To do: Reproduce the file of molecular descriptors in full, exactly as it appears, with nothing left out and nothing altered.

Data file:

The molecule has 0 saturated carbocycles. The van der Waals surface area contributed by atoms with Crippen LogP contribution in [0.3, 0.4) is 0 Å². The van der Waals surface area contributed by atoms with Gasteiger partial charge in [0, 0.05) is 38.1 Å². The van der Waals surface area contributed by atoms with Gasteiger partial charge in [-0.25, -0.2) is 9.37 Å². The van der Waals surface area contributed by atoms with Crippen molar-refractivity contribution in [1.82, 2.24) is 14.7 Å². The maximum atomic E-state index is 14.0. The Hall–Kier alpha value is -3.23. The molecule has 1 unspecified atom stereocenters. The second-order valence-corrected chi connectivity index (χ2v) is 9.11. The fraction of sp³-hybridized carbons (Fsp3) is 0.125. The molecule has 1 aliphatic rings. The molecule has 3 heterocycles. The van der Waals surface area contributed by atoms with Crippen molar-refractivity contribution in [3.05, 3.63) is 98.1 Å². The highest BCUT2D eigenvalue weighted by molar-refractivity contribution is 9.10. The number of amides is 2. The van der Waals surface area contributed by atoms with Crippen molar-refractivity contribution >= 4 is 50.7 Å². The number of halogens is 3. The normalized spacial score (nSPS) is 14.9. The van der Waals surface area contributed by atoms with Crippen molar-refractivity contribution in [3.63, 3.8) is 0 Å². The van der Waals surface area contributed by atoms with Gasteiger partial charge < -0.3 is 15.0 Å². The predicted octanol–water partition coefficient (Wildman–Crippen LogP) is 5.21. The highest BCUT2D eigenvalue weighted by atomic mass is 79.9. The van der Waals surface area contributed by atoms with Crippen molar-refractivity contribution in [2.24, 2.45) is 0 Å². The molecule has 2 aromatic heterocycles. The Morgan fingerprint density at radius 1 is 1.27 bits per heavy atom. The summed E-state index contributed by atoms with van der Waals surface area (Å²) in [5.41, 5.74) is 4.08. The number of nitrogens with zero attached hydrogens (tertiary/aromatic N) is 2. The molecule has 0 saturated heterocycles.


The molecule has 0 saturated carbocycles. The van der Waals surface area contributed by atoms with Crippen LogP contribution in [0.3, 0.4) is 0 Å². The van der Waals surface area contributed by atoms with Gasteiger partial charge in [0, 0.05) is 38.1 Å². The van der Waals surface area contributed by atoms with Gasteiger partial charge in [-0.25, -0.2) is 9.37 Å². The van der Waals surface area contributed by atoms with Crippen molar-refractivity contribution in [1.82, 2.24) is 14.7 Å². The maximum atomic E-state index is 14.0. The Hall–Kier alpha value is -3.23. The molecule has 1 unspecified atom stereocenters. The second-order valence-corrected chi connectivity index (χ2v) is 9.11. The fraction of sp³-hybridized carbons (Fsp3) is 0.125. The molecule has 1 aliphatic rings. The molecule has 3 heterocycles. The van der Waals surface area contributed by atoms with Crippen molar-refractivity contribution in [3.05, 3.63) is 98.1 Å². The highest BCUT2D eigenvalue weighted by molar-refractivity contribution is 9.10. The number of amides is 2. The van der Waals surface area contributed by atoms with Crippen molar-refractivity contribution >= 4 is 50.7 Å². The number of halogens is 3. The normalized spacial score (nSPS) is 14.9. The van der Waals surface area contributed by atoms with Crippen molar-refractivity contribution in [3.63, 3.8) is 0 Å². The van der Waals surface area contributed by atoms with Gasteiger partial charge < -0.3 is 15.0 Å². The predicted octanol–water partition coefficient (Wildman–Crippen LogP) is 5.21. The highest BCUT2D eigenvalue weighted by atomic mass is 79.9. The van der Waals surface area contributed by atoms with Crippen molar-refractivity contribution in [2.24, 2.45) is 0 Å². The molecule has 2 aromatic heterocycles. The Morgan fingerprint density at radius 1 is 1.27 bits per heavy atom. The summed E-state index contributed by atoms with van der Waals surface area (Å²) in [5.41, 5.74) is 4.08. The number of nitrogens with zero attached hydrogens (tertiary/aromatic N) is 2. The molecule has 0 saturated heterocycles.